Joe Vardon, the Dispatch’s new political reporter, is turning out to be a pretty good addition to the team.

Don’t get me wrong: I still completely disagree with almost everything the Dispatch produces in terms of editorials. And the editorial staff responsible for writing headlines never misses a chance to showcase their Republican bias. But Joe’s reporting, so far, has turned out to be pretty balanced.

Take for example today’s article about school funding.

If you were to believe the editor-created headline for the article, then you would think Kasich’s latest “proposal would save schools $229 million”. But if you read 3 paragraphs in, you realize that the “savings” comes at a cost. Schools may be saving money, but the burden is now placed squarely on the backs of teachers, who will be paying for the “savings” by forcing teachers take a 2% paycut.

The headline SHOULD have been “Kasich proposal forces teachers to take a 2% percent paycut”. Not in the Dispatch.

This editorial bias has long been a complaint of mine, and really should be reflected in the Dispatch’s tagline: The Columbus Dispatch, decent writing with horribly skewed headlines and editorials.

It’s going to take a lot to convince me to resubscribe to the Dispatch. If I ever do, I would certainly like to be able to credit Mr. Vardon’s balanced political reporting as one of the reasons. I know it’s wishful thinking, but I really hope his presence will result in some small improvements to the paper’s conservative bias.

Welcome aboard, Joe. Keep up the good work.

UPDATE:

As a reader points out, the true cost to teachers could be up to 5% if HB69 is passed:

HB 69 (I believe that’s the bill) on pension reform was already looking to push my contributions to 13%. So the REAL story here is that if HB 69 passes as is, and his proposal to have employers drop 2% and us to pick that up that 2% then I am going to 15% from 10%. That’s a real 5% pay decrease and news reports say that it also will leave the system underfunded — which cannot happen by law.

 
  • Good point! I will update the post.

  • dlw

    Does anyone know if the actual intention is to raise teachers’ contributions to 15%… or has hb69 essentially been included in the budget bill? So in other words, pass the budget with the increase included and hb69 goes nowhere… or lose that part of the budget and hb69 continues?

  • Anonymous

    The Cleveland Plainly Republican has the same issue. Often decent articles are slanted by wildly biased headlines like “Federal government takes Ohio’s rail money” (rather than “Kasich rejects federal rail money” which would be far more accurate). They ran a headline that implying Rich Cordray was spending recklessly on new hires in the AG’s office. Turned out he was filling positions left vacant by the interim AG who deliberately left them unfilled so the newly elected AG could hire his own people. They ran a headline saying two completely innocent county officeholders were implicated in the corruption scandals up here when it turned out that their names were mentioned in an email from a source that had already been debunked. And on and on and on. Other than Kevin O’Brien’s column, misleading headlines are the worst thing about the Plainly Republican.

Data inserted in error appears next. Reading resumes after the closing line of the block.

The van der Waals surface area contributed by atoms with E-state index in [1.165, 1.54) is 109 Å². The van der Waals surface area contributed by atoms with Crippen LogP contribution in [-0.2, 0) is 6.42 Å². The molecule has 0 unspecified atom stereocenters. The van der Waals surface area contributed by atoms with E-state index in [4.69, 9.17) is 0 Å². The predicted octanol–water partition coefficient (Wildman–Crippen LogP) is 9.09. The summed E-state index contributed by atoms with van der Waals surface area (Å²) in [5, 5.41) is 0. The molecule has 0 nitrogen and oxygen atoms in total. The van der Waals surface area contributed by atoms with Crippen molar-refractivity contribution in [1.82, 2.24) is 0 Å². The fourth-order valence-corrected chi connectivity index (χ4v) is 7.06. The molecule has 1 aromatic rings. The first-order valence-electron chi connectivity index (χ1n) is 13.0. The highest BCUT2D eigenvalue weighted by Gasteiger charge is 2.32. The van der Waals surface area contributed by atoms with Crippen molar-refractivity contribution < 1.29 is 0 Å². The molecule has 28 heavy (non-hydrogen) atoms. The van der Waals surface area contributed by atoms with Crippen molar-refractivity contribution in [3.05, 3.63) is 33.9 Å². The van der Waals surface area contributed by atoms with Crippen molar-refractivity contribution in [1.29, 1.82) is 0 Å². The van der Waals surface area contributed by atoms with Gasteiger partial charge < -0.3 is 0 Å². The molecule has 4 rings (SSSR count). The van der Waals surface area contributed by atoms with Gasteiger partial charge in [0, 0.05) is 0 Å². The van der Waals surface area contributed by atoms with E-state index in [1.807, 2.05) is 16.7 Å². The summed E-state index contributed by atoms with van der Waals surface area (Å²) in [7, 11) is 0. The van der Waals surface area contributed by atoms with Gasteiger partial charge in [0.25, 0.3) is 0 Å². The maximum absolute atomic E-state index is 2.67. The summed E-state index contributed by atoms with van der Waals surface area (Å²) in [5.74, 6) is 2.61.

• Anonymous

    Exactly right, Common Sense, and what I have been saying all along. Cut public sector workers pay and lay them off and you will create — well, it’s probably a triple or quadruple rally, considering all the hits Kasich is unloading on local governments.

  • Fotogirlcb2002

    but the real story is — the private sector will jump for joy
    because they think all teachers have had it made for years
    they will just say — haha now they know how we the “ohio taxpayers” feel
    strange isnt it — we all ( public employees) knew all along our portion would increase but no one else knew until he put a target on us — and our health insurance will go up– heck fed taxes were increased on my check this week …
    man I wish I did get something for free — all he so called savings are killing me !!!
    where are those petitions ?
    and where is that recall legislation?

  • If I lose 10-12% of my real income I will lose my house I am fighting a losing battle ever since I found out I had a predatory loan and almost lost it after that. My husband is disabled now and no longer can work. I am the soul provider and we are living from pay check to pay check since we depleted our savings saving our house. Now I guess the tea partyers should be happy. I will be working for nothing. With nothing to show for it. But the states budget will be balanced. NOT!!!!! Oh but wait I can spend $2000 to be nationally certified so I can have a lead teacher certification so I can help fire my work mates. But then I may make merit pay and earn back what I lost. ya right I can see that working.

  • dlw

    Exactly. I’ve been saying the same thing. Oddly, I can’t find the line in the budget that accounts for the lost revenue that is a direct result of all of the coming layoffs. Because yes, the cities are going to feel this as about a triple whammy… but then so is the state. And for all of the state workers who are about to lose their jobs? No job equals no income tax. And lowered salaries equals lower income tax revenues. Hurts all the way up to the feds. Not what the economy needs on any level. And a most excellent way to bring the growth of the last year to a screaming halt.

  • Madashell

    Amen! I am in the same boat. Add all those student loans from the mandatory continuing education requirements to renew my license and that leaves nothing to pay the rest of the bills! As a side note, I met with an HUD employee yesterday and they are projecting over 500 new foreclosures in Montgomery County alone next month. So tired of being punished for the pursuit of happiness! Shame on them!!!

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